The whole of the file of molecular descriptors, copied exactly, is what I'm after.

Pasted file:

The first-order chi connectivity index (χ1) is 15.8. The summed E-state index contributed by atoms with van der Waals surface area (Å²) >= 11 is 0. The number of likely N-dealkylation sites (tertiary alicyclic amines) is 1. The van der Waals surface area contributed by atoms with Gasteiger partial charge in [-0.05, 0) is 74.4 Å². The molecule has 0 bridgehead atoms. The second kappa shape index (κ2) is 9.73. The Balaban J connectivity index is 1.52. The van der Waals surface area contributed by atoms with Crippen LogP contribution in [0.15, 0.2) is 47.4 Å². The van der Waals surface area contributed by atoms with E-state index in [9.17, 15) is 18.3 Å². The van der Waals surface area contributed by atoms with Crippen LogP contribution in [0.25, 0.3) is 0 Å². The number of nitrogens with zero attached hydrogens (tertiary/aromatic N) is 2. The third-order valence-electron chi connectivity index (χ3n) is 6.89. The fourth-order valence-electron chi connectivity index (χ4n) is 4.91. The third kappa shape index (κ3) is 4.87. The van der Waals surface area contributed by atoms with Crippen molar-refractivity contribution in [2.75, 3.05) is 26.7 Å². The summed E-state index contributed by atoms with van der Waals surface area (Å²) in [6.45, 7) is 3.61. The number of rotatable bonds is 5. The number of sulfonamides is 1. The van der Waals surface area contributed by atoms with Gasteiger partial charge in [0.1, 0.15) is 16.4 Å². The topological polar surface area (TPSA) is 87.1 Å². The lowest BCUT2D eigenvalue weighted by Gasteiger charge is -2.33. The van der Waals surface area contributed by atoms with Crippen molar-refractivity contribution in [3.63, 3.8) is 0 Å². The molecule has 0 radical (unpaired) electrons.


The first-order chi connectivity index (χ1) is 15.8. The summed E-state index contributed by atoms with van der Waals surface area (Å²) >= 11 is 0. The number of likely N-dealkylation sites (tertiary alicyclic amines) is 1. The van der Waals surface area contributed by atoms with Gasteiger partial charge in [-0.05, 0) is 74.4 Å². The molecule has 0 bridgehead atoms. The second kappa shape index (κ2) is 9.73. The Balaban J connectivity index is 1.52. The van der Waals surface area contributed by atoms with Crippen LogP contribution in [0.15, 0.2) is 47.4 Å². The van der Waals surface area contributed by atoms with E-state index in [9.17, 15) is 18.3 Å². The van der Waals surface area contributed by atoms with Crippen LogP contribution in [0.25, 0.3) is 0 Å². The number of nitrogens with zero attached hydrogens (tertiary/aromatic N) is 2. The third-order valence-electron chi connectivity index (χ3n) is 6.89. The fourth-order valence-electron chi connectivity index (χ4n) is 4.91. The third kappa shape index (κ3) is 4.87. The van der Waals surface area contributed by atoms with Crippen molar-refractivity contribution in [2.75, 3.05) is 26.7 Å². The summed E-state index contributed by atoms with van der Waals surface area (Å²) in [6.45, 7) is 3.61. The number of rotatable bonds is 5. The number of sulfonamides is 1. The van der Waals surface area contributed by atoms with Gasteiger partial charge in [0.1, 0.15) is 16.4 Å². The topological polar surface area (TPSA) is 87.1 Å². The lowest BCUT2D eigenvalue weighted by Gasteiger charge is -2.33. The van der Waals surface area contributed by atoms with Crippen molar-refractivity contribution in [3.63, 3.8) is 0 Å². The molecule has 0 radical (unpaired) electrons.